• Mr Bierlaire Michel, TRANSP-OR, EPFL
  • Mr Bürgy Reinhard, Université de Fribourg - DIUF
  • Mr CHEN Jingmin, TRANSP-OR, EPFL
  • Mr Danalet Antonin, Transport and Mobility Laboratory, EPFL
  • Ms Dunkel Juliane, Massachusetts Institute of Technology
  • Mr Eggenberg Niklaus, Transport and Mobility Laboratory, EPFL
  • Mr Eisenbrand Fritz, EPFL
  • Mr Fetiarison Mamy, Transport and Mobility Laboratory, EPFL
  • Mr Flötteröd Gunnar, Transport and Mobility Laboratory, EPFL
  • Mr Foniok Jan, ETH Zürich
  • Mr Fulek Radoslav, EPFL
  • Mr Gupta Anupam, Carnegie Mellon University
  • Mr Hurtubia Ricardo, TRANSP-OR, EPFL
  • Mr Karrenbauer Andreas, EPFL
  • Mrs Karrenbauer Mrs, (spouse)
  • Mr Keszegh Balázs, DCG, EPFL
  • Mr Klaus Lorenz, ETH Zurich
  • Mr Lorini Sandro, University of Geneva
  • Mr Moric Filip, DCG, EPFL
  • Mr Mutsanas Nikolaus, IDSIA
  • Mr Niemeier Martin, DISOPT - EPFL
  • Mr Pach Janos, EPFL
  • Mr Palvolgyi Domotor, DCG, EPFL
  • Mr Pritchard David, DISOPT, EPFL
  • Mr Rabta Boualem, Entreprise Institute, University of Neuchâtel
  • Mr Reiner Gerald, Université Neuchatel
  • Mr Robin Thomas, TRANSP-OR, EPFL
  • Mrs Salas Francisca, (spouse)
  • Mrs Speranza Grazia, University of Brescia, Italy
  • Mr Speranza Mr, (spouse)
  • Mr Stamoulis Georgios, IDSIA
  • Mr Taillard Eric, HEIG-Vd /HES-SO
  • Mr Trautmann Norbert, Université de Berne
  • Mr Uldry Marc, Université de Fribourg - DIUF
  • Ms Vacca Ilaria, Transport and Mobility Laboratory, EPFL
  • Mr Weyland Dennis, IDSIA
  • Mr Widmer Marino, Université de Fribourg - DIUF
  • Mr Zenklusen Rico, EPFL
  • Mr Zorgati Riadh, EDF
  • Mr Zufferey Nicolas, University of Geneva

PresentationsTop

Presentations by PhD students will be organized.

Klaus Lorenz, ETH - Institute for Operations Research
Combinatorial Proof for fast Pivoting in K-matrix Linear Complementarity

We use a purely combinatorial argument to show that simple principal pivot methods applied to linear complementarity problems with K-matrices converge very quickly. The proof is conducted in the setting of oriented matroids. Joint work with Jan Foniok and Komei Fukuda.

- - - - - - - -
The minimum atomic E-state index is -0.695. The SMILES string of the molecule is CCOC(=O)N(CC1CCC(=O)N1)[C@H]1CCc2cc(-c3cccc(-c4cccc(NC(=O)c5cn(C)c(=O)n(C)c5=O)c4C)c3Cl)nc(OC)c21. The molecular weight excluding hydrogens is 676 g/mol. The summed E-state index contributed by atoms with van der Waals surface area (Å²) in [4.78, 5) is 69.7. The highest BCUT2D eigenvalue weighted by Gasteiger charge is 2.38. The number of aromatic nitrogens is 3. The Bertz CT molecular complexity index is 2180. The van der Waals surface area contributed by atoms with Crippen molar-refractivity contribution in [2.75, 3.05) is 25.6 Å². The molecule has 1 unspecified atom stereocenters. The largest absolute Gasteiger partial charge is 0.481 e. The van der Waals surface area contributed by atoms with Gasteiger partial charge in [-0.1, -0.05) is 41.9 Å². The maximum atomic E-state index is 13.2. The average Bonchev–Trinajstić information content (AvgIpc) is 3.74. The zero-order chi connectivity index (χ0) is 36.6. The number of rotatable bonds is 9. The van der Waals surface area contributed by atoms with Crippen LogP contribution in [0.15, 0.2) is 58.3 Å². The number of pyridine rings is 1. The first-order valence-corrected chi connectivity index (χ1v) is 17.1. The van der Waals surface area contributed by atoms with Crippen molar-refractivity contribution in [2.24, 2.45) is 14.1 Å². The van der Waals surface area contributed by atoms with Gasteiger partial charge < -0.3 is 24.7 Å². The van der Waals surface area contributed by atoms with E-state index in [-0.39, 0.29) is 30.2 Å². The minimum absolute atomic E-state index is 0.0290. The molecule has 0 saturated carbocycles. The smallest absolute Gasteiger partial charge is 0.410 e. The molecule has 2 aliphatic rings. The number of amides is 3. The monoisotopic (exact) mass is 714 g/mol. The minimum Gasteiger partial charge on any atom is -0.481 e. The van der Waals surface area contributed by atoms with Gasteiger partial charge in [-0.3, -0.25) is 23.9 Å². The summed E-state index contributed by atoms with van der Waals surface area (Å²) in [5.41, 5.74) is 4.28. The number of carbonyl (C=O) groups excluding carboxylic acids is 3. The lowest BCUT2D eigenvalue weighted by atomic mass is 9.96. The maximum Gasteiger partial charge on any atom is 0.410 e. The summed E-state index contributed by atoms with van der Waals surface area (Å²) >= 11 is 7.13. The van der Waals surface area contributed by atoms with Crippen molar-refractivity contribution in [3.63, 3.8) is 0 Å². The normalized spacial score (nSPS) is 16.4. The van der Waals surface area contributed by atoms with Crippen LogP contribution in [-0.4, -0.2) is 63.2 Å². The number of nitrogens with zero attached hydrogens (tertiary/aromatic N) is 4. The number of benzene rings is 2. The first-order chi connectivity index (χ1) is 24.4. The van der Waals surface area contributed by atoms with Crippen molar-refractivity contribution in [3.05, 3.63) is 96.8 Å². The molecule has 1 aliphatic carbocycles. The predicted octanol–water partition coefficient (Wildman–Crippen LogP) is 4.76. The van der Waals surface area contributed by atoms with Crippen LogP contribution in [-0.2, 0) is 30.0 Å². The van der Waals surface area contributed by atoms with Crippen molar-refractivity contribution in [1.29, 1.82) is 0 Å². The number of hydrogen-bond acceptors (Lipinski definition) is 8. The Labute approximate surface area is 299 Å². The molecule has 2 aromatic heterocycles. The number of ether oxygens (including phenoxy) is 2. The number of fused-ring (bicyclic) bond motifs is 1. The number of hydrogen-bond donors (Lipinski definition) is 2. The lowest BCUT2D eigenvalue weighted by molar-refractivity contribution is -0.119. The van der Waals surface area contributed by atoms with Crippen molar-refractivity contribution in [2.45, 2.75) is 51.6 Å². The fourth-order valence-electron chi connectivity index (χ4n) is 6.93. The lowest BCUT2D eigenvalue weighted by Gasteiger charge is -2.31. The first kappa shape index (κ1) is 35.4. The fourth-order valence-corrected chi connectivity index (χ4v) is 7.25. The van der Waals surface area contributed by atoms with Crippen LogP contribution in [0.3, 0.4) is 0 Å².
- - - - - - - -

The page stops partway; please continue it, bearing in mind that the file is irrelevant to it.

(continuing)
Lorini Sandro, University of Geneva
Online Vehicle Routing and Scheduling with Dynamic Travel Times

The huge development of communication facilities leads us to consider the vehicle routing and scheduling problem in a real-time fashion, where customer’s requests can be inserted to the currently planned routes as soon as they appear. We propose a heuristic solution method to manage the routes of a given vehicle fleet, while considering dynamic travel times. In such a context, the notion of diversion is a crucial issue.

Pritchard David, EPFL
Algorithms & LPs for k-Edge-Connecting Networks

We study the k-edge-connected spanning subgraph problem in network design, e.g. connecting all vertices in a way that is resilient against k-1 edge failures. Gabow, Goemans, Tardos & Williamson gave an elegant and simple LP-based algorithm for this problem with approximation ratio 1+2/k for unit costs. We show that the case of arbitrary costs behaves differently: for some fixed C > 1, and every k > 1, it is NP-hard to approximate the problem better than C. For the multi-subgraph version -- where edges can be purchased arbitrarily many times -- we conjecture a 1+constant/k approximation based on LPs. The natural LP coincides (up to scaling) with the Held-Karp TSP relaxation, and for this LP we give a new intricate extreme point family with exponentially small values and maximum degree |V|/2.

Slides of David Pritchard
Rumley Sébastien, EPFL - Laboratoire de télécommunications
Interactive Environment for Teaching and Training the Algorithmic Graph Theory